WASHINGTON, Jan. 18 (AP) -- U.S. civil rights activist Jesse Jackson revealed Thursday that he had a recent extramarital affair that resulted in the birth of a daughter. "I fully accept responsibility and I am truly sorry for my actions," he said.

Jackson, a Baptist minister and one-time aide to Martin Luther King Jr., issued a statement admitting that he fathered the child, now 20 months old, and has provided "emotional and financial support" since her birth. "As her mother does, I love this child very much," he said.

"I was born of these circumstances, and I know the importance of growing up in a nurturing, supportive and protected environment," Jackson said. "So I am determined to give my daughter and her mother the privacy they both deserve."

The civil rights leader said he would be stepping aside temporarily from his public life.

Jackson did not say why he issued the statement. But his New York-based spokesman, John Scanlon, said later that Jackson acted to get out in front of anticipated tabloid reports about the child, who Scanlon said was the result of an affair Jackson had with a woman who worked in the Washington office of Jackson's advocacy group, the Rainbow-PUSH Coalition.

"He's obviously concerned for his family, for his child and the child's mother," Scanlon said.

The story was first reported by the National Enquirer.

"This is no time for evasions, denials or alibis," Jackson's statement said. "No doubt, many close friends and supporters will be disappointed in me. I ask for their forgiveness, understanding and prayers."

Jackson, 59, was a steadfast presence at President Bill Clinton's side as the president struggled with the public revelation of his affair with Monica Lewinsky and the impeachment proceedings that followed. He went to the White House to pray with Clinton's family on a grim weekend in August 1998, as Clinton admitted the truth to his wife and daughter and in a nationally televised speech.

The child is reportedly 20 months old, meaning she could have been conceived as early as July 1998--a month before his visit with president.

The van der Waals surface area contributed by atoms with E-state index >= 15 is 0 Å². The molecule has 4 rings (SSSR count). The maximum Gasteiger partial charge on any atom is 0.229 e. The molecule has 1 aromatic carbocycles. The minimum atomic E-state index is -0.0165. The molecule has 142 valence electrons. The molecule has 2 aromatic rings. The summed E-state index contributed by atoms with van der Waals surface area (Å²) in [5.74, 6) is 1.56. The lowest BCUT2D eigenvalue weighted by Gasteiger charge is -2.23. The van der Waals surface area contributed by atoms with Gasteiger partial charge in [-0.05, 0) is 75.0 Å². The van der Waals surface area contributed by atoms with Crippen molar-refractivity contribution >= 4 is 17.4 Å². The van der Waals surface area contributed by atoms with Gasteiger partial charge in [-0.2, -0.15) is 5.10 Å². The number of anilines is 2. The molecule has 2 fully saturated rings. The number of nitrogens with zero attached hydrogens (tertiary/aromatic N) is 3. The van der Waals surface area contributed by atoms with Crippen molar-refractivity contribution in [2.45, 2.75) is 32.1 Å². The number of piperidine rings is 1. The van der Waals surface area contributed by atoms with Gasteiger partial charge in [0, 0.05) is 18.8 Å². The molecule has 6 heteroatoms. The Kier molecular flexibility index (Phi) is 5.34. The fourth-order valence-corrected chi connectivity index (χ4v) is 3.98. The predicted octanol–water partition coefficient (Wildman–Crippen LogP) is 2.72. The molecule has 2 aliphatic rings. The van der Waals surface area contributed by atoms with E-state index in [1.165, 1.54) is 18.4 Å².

Rainbow-PUSH spokeswoman Keiana Peyton said Jackson told headquarters staff of the affair Wednesday, but "he did not mention the time he spent with President Clinton. He spoke only of his desire to face this situation head on and focus on his family."

Last August, Clinton awarded Jackson the Medal of Freedom, the highest U.S. civilian honor. At that time, Jackson lavished praise on his wife, Jackie, and his five children for supporting him in his long civil rights career.

Jackson said his family was aware of the situation with the child and was experiencing "an extremely painful, trying and difficult time."

Jackson said he would be taking an indefinite hiatus from his activist activities, which included opposing the confirmation of President-elect George W. Bush's attorney general nominee, John Ashcroft, to "revive my spirit and reconnect with my family."

Jackson was not available for comment Thursday.

Jackson is affiliated with the Progressive National Baptist Convention, Inc.

On Wednesday, Jackson visited Xavier University in Louisiana with his son, Rep. Jesse Jackson Jr., D-Ill., and went from there to Chicago.

The younger Jackson issued a statement Thursday appealing for the public to "understand and respect our privacy" as his family grappled with the situation.

"Over the course of nearly four decades of marriage, my father and our family have survived many dangers and endured many crises and, with God's help, we hope to endure this one as well," the congressman said.

Scanlon said Jackson's break from public life would not be immediate. "We'll honor some of the earlier commitments he had and...take a look at what the other short-term commitments are," the spokesman said.

"It is hard to measure the impact of this personal tragedy on his public role," Sen. Richard Durbin, D-Ill., said. He said he has known Jackson for 30 years and was surprised by the news.

Chicago Mayor Richard Daley called it "a personal thing with his wife and his family" and would not comment.

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